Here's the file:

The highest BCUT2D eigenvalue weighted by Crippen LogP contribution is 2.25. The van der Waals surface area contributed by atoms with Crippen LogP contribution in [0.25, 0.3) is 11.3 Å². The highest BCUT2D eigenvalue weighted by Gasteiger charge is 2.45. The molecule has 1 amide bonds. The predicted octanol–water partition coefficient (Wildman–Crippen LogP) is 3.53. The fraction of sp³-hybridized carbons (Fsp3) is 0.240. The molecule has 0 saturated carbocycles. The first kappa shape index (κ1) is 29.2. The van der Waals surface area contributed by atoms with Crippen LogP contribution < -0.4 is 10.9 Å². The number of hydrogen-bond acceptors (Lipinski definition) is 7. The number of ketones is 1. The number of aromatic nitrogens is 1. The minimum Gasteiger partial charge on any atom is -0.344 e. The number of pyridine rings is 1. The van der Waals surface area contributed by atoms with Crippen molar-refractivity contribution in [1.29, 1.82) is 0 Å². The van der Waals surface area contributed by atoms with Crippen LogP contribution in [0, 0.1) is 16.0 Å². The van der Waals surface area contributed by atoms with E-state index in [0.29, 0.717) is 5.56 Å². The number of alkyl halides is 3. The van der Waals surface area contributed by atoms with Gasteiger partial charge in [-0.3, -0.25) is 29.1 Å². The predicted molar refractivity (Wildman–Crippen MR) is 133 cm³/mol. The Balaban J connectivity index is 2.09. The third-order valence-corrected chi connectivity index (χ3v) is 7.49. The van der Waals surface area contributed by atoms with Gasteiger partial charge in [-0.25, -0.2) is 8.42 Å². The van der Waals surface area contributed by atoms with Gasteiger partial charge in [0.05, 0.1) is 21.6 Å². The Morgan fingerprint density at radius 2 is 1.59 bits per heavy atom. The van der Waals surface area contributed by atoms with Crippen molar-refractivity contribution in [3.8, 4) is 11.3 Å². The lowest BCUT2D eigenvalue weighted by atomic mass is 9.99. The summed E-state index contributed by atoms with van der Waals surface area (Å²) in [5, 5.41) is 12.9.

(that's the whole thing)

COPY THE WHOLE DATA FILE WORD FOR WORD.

The highest BCUT2D eigenvalue weighted by Crippen LogP contribution is 2.25. The van der Waals surface area contributed by atoms with Crippen LogP contribution in [0.25, 0.3) is 11.3 Å². The highest BCUT2D eigenvalue weighted by Gasteiger charge is 2.45. The molecule has 1 amide bonds. The predicted octanol–water partition coefficient (Wildman–Crippen LogP) is 3.53. The fraction of sp³-hybridized carbons (Fsp3) is 0.240. The molecule has 0 saturated carbocycles. The first kappa shape index (κ1) is 29.2. The van der Waals surface area contributed by atoms with Crippen LogP contribution < -0.4 is 10.9 Å². The number of hydrogen-bond acceptors (Lipinski definition) is 7. The number of ketones is 1. The number of aromatic nitrogens is 1. The minimum Gasteiger partial charge on any atom is -0.344 e. The number of pyridine rings is 1. The van der Waals surface area contributed by atoms with Crippen molar-refractivity contribution in [1.29, 1.82) is 0 Å². The van der Waals surface area contributed by atoms with Crippen LogP contribution in [0, 0.1) is 16.0 Å². The van der Waals surface area contributed by atoms with E-state index in [0.29, 0.717) is 5.56 Å². The number of alkyl halides is 3. The van der Waals surface area contributed by atoms with Gasteiger partial charge in [-0.3, -0.25) is 29.1 Å². The predicted molar refractivity (Wildman–Crippen MR) is 133 cm³/mol. The Balaban J connectivity index is 2.09. The third-order valence-corrected chi connectivity index (χ3v) is 7.49. The van der Waals surface area contributed by atoms with Gasteiger partial charge in [-0.25, -0.2) is 8.42 Å². The van der Waals surface area contributed by atoms with Gasteiger partial charge in [0.05, 0.1) is 21.6 Å². The Morgan fingerprint density at radius 2 is 1.59 bits per heavy atom. The van der Waals surface area contributed by atoms with Crippen molar-refractivity contribution in [3.8, 4) is 11.3 Å². The lowest BCUT2D eigenvalue weighted by atomic mass is 9.99. The summed E-state index contributed by atoms with van der Waals surface area (Å²) in [5, 5.41) is 12.9.